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dc.contributor.authorEttema, C. H.en
dc.descriptionMetadata only recorden
dc.description.abstractEttema explains that ethnopedology includes local understanding of soil properties, processes, classifications, management, and soil-plant relationships. Her work focuses on indigenous methods of classification and comparisons between local and scientific soil classifications. Only in the past 30 years has local knowledge gone from being considered "inferior" and "backwards" compared to western scientific knowledge, to now actually being respected as the untapped resource for rural development workers. Indigenous people possess a reservoir of knowledge on relevant natural resources, ecological processes, and management techniques that have sustained their agricultural practices and culture. This paper contends that linking local and western knowledge can promote research and development efforts by improving communication, which will promote sustainable development and improved soil management in rural areas.en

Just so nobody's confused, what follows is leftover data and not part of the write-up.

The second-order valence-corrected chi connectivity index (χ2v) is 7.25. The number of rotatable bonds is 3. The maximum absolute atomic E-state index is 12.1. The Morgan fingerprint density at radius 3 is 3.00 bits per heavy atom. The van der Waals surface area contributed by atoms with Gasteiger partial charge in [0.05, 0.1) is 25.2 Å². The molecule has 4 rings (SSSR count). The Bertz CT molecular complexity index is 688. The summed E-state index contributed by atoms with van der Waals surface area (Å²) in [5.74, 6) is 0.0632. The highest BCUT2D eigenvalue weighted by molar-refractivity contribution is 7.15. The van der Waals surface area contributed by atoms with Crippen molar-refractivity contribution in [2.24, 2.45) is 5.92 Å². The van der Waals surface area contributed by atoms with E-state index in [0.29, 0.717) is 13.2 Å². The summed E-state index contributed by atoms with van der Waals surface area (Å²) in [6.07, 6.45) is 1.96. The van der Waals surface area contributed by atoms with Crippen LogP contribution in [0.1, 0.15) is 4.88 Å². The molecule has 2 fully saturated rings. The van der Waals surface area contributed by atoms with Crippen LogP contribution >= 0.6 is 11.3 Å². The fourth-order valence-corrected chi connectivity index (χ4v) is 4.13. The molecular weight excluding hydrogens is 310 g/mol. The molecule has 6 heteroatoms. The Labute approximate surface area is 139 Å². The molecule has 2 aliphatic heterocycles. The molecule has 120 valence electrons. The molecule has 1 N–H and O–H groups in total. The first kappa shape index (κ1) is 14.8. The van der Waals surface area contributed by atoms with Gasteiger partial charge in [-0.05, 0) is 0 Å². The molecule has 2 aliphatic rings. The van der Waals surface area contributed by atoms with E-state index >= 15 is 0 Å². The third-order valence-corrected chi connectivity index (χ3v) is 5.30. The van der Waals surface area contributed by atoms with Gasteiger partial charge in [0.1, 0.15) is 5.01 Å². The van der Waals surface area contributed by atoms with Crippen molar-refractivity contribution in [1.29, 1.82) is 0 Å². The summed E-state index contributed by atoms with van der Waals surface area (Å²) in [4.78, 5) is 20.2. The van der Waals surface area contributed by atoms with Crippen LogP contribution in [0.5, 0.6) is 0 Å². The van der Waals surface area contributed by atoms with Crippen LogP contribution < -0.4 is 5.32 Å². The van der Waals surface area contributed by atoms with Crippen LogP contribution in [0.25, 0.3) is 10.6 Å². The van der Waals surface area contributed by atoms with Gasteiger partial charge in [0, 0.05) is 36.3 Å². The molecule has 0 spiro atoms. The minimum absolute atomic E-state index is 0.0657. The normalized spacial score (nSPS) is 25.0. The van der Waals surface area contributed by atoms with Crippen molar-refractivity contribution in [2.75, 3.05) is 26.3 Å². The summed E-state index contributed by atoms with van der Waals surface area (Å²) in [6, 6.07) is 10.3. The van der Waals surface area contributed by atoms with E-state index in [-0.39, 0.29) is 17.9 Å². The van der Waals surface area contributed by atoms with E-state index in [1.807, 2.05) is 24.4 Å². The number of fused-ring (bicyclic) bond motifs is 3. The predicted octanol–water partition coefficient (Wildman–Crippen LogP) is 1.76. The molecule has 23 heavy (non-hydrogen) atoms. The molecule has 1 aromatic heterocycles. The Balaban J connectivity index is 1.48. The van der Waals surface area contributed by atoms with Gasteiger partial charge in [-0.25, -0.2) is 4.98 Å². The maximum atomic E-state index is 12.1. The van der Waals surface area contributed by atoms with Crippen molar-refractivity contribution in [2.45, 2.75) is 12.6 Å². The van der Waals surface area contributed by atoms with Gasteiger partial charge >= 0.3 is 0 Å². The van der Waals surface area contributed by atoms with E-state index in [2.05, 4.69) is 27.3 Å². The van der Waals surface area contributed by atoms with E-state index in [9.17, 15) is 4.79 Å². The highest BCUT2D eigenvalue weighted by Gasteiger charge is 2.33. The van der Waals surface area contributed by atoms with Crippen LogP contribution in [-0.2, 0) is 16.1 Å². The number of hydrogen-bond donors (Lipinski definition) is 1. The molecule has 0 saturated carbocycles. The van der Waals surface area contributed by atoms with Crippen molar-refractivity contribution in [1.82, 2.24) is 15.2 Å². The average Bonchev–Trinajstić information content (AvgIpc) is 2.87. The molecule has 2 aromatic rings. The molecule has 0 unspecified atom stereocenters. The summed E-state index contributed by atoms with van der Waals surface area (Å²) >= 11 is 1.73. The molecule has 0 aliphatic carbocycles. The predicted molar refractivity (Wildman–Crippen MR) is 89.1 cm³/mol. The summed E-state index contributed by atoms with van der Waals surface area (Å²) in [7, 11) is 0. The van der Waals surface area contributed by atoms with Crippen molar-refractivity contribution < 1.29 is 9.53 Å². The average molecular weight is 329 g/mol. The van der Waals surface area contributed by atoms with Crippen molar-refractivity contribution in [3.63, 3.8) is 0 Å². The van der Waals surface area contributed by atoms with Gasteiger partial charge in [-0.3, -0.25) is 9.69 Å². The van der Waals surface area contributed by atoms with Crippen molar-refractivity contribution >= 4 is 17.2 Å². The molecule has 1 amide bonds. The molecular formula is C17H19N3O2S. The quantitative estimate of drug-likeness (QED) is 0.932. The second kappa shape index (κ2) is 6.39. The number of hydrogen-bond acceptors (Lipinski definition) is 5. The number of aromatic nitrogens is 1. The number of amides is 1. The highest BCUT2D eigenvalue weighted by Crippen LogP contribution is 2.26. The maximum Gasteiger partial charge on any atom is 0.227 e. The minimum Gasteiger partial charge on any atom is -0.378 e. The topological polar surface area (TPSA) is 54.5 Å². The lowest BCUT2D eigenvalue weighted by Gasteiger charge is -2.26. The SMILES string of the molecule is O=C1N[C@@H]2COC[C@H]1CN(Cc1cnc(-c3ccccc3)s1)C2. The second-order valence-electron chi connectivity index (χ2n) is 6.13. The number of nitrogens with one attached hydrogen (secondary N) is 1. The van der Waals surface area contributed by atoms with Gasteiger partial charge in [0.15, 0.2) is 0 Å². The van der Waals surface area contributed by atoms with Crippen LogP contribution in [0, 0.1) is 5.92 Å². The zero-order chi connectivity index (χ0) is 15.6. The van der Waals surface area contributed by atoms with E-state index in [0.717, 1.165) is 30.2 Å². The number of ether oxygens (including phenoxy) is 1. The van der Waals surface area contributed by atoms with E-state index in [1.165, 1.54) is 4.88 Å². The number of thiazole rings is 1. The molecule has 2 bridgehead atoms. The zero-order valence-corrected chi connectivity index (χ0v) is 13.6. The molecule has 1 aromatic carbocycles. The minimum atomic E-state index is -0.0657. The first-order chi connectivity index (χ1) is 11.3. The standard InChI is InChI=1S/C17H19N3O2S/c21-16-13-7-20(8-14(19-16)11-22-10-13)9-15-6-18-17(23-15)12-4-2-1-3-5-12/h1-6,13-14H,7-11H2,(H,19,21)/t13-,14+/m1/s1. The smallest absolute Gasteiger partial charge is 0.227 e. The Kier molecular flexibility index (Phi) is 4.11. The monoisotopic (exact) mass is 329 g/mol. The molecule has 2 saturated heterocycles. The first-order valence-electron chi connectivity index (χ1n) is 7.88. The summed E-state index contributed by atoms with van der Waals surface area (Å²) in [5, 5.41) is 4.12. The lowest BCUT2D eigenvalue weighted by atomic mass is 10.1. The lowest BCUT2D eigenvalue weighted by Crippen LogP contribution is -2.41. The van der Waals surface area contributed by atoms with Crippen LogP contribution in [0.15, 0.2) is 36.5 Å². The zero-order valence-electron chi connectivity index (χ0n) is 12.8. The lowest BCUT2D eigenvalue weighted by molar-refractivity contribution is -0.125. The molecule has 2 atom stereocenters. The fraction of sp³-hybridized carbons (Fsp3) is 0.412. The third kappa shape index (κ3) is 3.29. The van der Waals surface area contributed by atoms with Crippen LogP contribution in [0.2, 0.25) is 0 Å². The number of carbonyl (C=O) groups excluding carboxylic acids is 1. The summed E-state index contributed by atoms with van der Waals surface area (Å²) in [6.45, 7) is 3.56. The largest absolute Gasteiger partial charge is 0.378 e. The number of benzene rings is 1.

dc.publisherAthens, GA: University of Georgiaen
dc.rightsIn Copyrighten
dc.subjectSustainable developmenten
dc.subjectSoil managementen
dc.subjectIndigenous communityen
dc.subjectSoil qualityen
dc.subjectLocal knowledgeen
dc.subjectAdoption of innovationsen
dc.subjectIndigenous knowledgeen
dc.subjectLocal knowledgeen
dc.subjectSoil classificationen
dc.subjectComparison of western and indigenous knowledgeen
dc.subjectFarm/Enterprise Scale Field Scaleen
dc.titleIndigenous Soil Classifications: What is their structure and function, and how do they compare to scientific soil classifications?en
dc.contributor.departmentSustainable Agriculture and Natural Resource Management (SANREM) Knowledgebaseen

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